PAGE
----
I’d like to talk about Mile 89. I guarantee you’re familiar with this phenomenon, but since you may not have called it by this name, I’ll explain.
I ride bikes with a woman who’s straight outta Long Island. She’s brassy, cocky, funny, genuine, and she doesn’t take any sheet from anybody. We taught school together for years, but our friendship busted the bounds of colleagues early on. One of our things every October is to ride this bike trek at the beach. We have, for various reasons, missed it on occasion. Still, we love it, and we keep going back.
The first year we registered, there was a little ol’ weather pattern called Hurricane Sandy barreling up the East Coast. The ride was cut short, and the cyclists were urged to get off the island before high winds forced the closure of the Chesapeake Bay Bridge. In a word, the Hurricane Ride was miserable. No matter which direction you were traveling, north, south, east, west, it was directly into a nasty headwind. There were times when we were less worried about moving forward because we were just trying to keep from being pushed over. Any words (of encouragement or caution) were blown away before the other person could even hear them.
To our own astonishment, we finished the 60 miles, and we made it off the island. The next year, convinced nothing could be as hateful as the Hurricane Ride, we registered for the century–one hundred miles. Two middle-aged cyclists riding a hundred miles…let the bad assery begin!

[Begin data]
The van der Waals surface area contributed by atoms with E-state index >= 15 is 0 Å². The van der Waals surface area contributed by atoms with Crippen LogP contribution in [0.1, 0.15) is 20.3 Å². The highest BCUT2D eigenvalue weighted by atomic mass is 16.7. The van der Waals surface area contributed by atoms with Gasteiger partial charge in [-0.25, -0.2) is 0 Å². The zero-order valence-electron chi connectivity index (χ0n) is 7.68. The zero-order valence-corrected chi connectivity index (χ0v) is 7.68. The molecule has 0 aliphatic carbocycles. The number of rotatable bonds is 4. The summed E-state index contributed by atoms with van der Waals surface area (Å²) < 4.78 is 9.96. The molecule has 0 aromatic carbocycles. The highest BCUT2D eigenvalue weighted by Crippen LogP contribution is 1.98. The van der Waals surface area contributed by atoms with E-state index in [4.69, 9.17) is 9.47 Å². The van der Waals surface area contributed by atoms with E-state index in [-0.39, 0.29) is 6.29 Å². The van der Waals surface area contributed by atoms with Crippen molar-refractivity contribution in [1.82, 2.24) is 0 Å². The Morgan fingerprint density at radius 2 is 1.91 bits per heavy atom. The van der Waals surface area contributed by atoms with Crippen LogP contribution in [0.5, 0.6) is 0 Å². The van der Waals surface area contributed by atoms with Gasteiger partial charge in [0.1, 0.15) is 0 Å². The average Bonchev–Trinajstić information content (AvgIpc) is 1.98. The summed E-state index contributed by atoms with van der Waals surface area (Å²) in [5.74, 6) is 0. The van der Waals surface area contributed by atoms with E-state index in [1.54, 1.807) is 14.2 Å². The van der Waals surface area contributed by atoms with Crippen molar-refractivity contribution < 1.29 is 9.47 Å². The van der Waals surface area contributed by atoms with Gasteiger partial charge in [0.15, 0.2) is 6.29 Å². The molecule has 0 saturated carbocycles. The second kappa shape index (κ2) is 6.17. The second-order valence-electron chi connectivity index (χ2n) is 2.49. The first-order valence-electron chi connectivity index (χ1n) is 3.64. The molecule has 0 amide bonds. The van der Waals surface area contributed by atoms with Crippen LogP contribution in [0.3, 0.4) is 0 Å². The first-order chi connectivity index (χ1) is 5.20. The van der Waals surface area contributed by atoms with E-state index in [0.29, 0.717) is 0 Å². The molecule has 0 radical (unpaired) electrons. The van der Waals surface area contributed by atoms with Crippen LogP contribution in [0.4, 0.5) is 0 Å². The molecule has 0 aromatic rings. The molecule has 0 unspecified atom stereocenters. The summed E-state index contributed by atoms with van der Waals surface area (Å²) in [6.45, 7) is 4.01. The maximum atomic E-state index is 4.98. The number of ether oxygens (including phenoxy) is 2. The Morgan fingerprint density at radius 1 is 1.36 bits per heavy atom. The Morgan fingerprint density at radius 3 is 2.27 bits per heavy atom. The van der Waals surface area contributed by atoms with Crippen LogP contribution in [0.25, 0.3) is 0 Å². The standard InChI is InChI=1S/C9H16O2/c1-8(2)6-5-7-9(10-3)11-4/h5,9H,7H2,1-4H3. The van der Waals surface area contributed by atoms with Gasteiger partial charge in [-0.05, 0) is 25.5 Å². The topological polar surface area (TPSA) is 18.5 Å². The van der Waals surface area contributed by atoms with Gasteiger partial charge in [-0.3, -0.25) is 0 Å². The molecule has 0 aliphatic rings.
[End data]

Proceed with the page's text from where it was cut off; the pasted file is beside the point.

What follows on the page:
We were wrong, though. There was one thing worse than the Hurricane Ride, and that was Mile 89. Mile 89 is the black hole of the century ride–it goes on forever, and when you’re in it, there’s no hope of getting out the other side. Your legs are Jell-o, the preceding 88 miles have wrung every drop of sweat and energy from your raggedy body, and your will power has turned to will powder. This one damn mile encompasses the entire Hurricane Ride. The fact that there are only eleven more miles to go is irrelevant. There’s nothing special enough to motivate you to finish–not that cold beer, not the feeling of accomplishment, not your grandma’s funeral, a winning lottery ticket or the Pulitzer Prize. Nothing. The only way to survive is to be more stubborn than Mile 89.
I realize in life I’ve encountered Mile 89 over and over. We all have. My 89s have included death, divorce, my husband’s cancer diagnosis. As a special ed teacher in public school, I came up against multiple 89s. I even went through a Mile 89 to finish my book, which seems unlikely given that I had the opportunity to take a sabbatical in order to write it, a luxury many authors don’t get. Still, there were times when the process wouldn’t budge, and I couldn’t see a way from an unfinished manuscript to a published book.
How’d I do it? I dug in and once again figured out how to be more stubborn than Mile 89. I wrote when it wasn’t fun and when the story wasn’t funny. I wrote and then rewrote. A promise to write just a few sentences often turned into a few paragraphs and sometimes into a few pages. Slowly, just like every other time I’ve found myself at this mile marker, I eventually got through it.
Lily Barlow, The Mystery of Jane Dough comes out on December 4th, and the second book in the series is underway. My advice for any writer who can’t seem to finish the book–when it feels like it’s easier to quit than it is to write, remember who you are and why you’re here, and get seriously stubborn. Channel your own bad assery. Then get that next word on the page.